Demystifying occupational mental health
The World Health Organization (WHO) defines mental health as ‘a state of well-being in which an individual realises his or her own abilities can cope with the normal stresses of life, can work productively and is able to make a contribution to his or her community.’
This broad definition explicitly acknowledges the importance of work, which provides us with a daily structure, a network of relationships, an element of psychological containment and opportunities for self-realisation and fulfilment. The workplace can promote good mental health, pose stresses that may affect individuals’ mental health and can be affected by mental ill-health.
Mental health is not just an absence of disease, and can instead be seen as a continuum, with individual having an optimum level of health. However, when an individual experiences subjective symptoms or demonstrates objective signs of being unwell, a pattern may emerge suggesting mental ill-health. These patterns are used by experts to diagnose psychiatric conditions according to internationally-recognised systems. These are: The ICD-10 (International Classification of Diseases, WHO 10th edition); or the DSM-V (Diagnostic and Statistical Manual APA 5th edition).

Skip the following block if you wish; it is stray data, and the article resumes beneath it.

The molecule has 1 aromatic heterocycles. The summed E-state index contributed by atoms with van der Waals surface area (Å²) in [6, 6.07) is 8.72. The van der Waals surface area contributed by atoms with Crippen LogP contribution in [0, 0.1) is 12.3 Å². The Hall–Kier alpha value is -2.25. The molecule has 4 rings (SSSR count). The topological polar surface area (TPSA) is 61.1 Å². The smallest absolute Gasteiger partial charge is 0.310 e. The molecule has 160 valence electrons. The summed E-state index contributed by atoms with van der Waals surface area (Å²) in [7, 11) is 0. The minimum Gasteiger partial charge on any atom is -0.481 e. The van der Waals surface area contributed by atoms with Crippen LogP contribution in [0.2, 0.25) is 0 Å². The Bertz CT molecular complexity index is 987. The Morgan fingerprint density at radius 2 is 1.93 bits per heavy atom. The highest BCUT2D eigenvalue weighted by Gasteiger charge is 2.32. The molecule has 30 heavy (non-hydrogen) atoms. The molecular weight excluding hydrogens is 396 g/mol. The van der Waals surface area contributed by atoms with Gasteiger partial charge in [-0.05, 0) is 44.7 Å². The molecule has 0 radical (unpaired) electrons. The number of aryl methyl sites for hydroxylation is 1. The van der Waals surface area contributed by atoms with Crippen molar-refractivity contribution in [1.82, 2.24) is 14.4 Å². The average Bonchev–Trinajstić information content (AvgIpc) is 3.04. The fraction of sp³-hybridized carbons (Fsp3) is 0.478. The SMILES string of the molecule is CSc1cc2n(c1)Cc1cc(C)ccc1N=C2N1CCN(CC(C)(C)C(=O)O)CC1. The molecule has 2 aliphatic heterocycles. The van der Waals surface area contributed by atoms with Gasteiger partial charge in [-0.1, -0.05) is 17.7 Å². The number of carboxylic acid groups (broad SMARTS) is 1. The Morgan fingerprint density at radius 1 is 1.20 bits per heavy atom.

The value of a diagnosis is that it is standardised, specific and may help towards considering prognosis (likely outcome) and treatment options. Note that the vague and pseudo medical terms ‘stress’ and ‘depression’/’anxiety’ are not diagnoses and do not help to clarify these points. While diagnoses are useful, they are also limited in that they don’t explain why a particular individual has become unwell at this time, why the illness has taken this particular shape, and what person-specific factors may help or hinder a recovery. To answer those questions, comprehensive formulation is needed.
Employers have an important role in promoting good mental health at work. They may require specialist clinical and in some cases, legal advice to effectively deal with mental ill- health-related situations. For a given employee this may involve dealing with sickness absence/return to work and performance/disciplinary matters, reasonable adjustments and workplace or specialist support.